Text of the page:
10 July 2014, 14:19

Pakistani Taliban Group Allegedly Joins ISIS

Pakistani Taliban Group Allegedly Joins ISIS

By Tawab Malekzad

WASHINGTON (VR) — Several small jihadist groups around the world have allegedly started to pledge their allegiance with the Islamic State of Iraq and Syria (ISIS). One of these groups is a Pakistani Taliban group called Tehreek-e-Kalifefat (TeK) (The Caliphate Movement) according to a report by London’s The Telegraph.

Despite its relative obscurity, TeK is known to have close ties with Al-Qaeda, and according to local sources it recently raised the ISIS flag in the border region between Pakistan and Afghanistan.

ISIS has captured vast areas of Iraq and Syria while its leader, Abu Bakr al-Baghdadi, has been attempting to raise his public profile by giving public speeches in mosques around the region. ISIS was perceived as a potential rival to Al-Qaeda in the Middle East, but now they seem to have expanded to Central Asia.

There are over 200 militant groups active in Pakistan and its border region with Afghanistan. The majority of these groups have close ties or identify themselves with Al-Qaeda.

Local sources in Pakistan said TeK members were seen around the University of Punjab in Lahore, distributing fliers and pamphlets to students.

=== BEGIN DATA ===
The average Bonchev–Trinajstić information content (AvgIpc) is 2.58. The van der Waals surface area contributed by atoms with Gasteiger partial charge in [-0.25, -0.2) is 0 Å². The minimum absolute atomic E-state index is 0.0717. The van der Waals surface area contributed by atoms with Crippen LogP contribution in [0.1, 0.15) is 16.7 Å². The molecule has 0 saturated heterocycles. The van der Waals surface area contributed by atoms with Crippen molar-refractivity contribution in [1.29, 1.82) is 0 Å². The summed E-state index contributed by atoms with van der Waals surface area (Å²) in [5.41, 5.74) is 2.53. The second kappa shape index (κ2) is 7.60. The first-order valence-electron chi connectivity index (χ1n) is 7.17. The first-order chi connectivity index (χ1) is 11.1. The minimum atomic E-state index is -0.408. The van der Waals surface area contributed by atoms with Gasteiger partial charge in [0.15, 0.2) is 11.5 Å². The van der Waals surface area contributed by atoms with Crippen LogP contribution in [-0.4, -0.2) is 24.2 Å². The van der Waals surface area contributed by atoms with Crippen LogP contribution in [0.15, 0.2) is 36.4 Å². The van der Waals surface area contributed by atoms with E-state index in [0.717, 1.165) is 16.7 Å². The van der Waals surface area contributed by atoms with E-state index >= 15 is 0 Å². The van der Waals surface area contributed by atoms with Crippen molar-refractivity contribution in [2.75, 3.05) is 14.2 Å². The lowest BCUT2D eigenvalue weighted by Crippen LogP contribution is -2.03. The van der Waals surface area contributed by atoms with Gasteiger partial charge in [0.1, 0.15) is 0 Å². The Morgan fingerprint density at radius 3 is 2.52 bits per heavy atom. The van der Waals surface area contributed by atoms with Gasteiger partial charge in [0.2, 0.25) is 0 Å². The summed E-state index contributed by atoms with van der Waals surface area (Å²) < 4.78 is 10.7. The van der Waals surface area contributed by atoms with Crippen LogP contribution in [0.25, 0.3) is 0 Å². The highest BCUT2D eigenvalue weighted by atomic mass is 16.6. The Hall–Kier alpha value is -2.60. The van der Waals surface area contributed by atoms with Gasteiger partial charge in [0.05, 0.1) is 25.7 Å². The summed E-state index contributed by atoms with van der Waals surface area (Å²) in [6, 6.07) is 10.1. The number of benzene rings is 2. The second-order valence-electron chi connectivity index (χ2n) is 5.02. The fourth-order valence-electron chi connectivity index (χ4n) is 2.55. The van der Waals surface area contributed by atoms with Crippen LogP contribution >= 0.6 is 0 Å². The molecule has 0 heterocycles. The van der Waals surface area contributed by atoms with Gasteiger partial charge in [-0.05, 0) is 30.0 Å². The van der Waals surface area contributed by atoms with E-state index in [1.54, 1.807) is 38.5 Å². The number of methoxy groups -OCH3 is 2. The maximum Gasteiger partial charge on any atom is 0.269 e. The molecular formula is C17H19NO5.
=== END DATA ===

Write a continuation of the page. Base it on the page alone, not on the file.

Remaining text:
“They are an underground group and they seem to recruit smart students and indoctrinate them about their ideology and their mission of the expansion of the Caliphate in the region,” a source in Lahore said.

However, security experts and analysts believe that TeK’s move is insignificant.

TeK’s announcement declaring support to ISIS seems to be “just a stunt by some supporters of the Islamic state … [and] the impact of [their] statement is null” according to Bill Roggio, editor of the Long War Journal. “[Afghanistan and Pakistan are] established Taliban territory, the Taliban are still in Al-Qaeda camp. It would have to be a major defection from Al-Qaeda top tier leadership in order for the Taliban [to join ISIS]”

But Roggio warned that “the longer the Islamic state holds to its gains in Iraq and Syria, the more of a chance for groups to defect.” This is a serious matter and threat not only to a country or a region but to stability and security of the global community.

Comparing the security situation and political stability of Afghanistan, Roggio said “the situation [in Afghanistan] will be even worse [after US withdrawal]… because we have a [neighboring] state, [Pakistan], that has been committed to the Taliban for three decades and it continues to shelter and support it.” And policies of Pakistan towards Afghanistan are “poisonous,” he added.

“Afghanistan has a less capable and smaller military in compared to Iraq,” he said, “which has trouble asserting itself behind the capital, [Kabul]. With the US withdrawing, the situation in Afghanistan will be worse than Iraq.”

It is clear that if the United States withdrawals from Afghanistan, the Central Asian nation will become vulnerable and defenseless against any security threats from across the border or from within. In addition to that if ISIS continues to gain popularity in the region, the region’s security and stability will be at stake.

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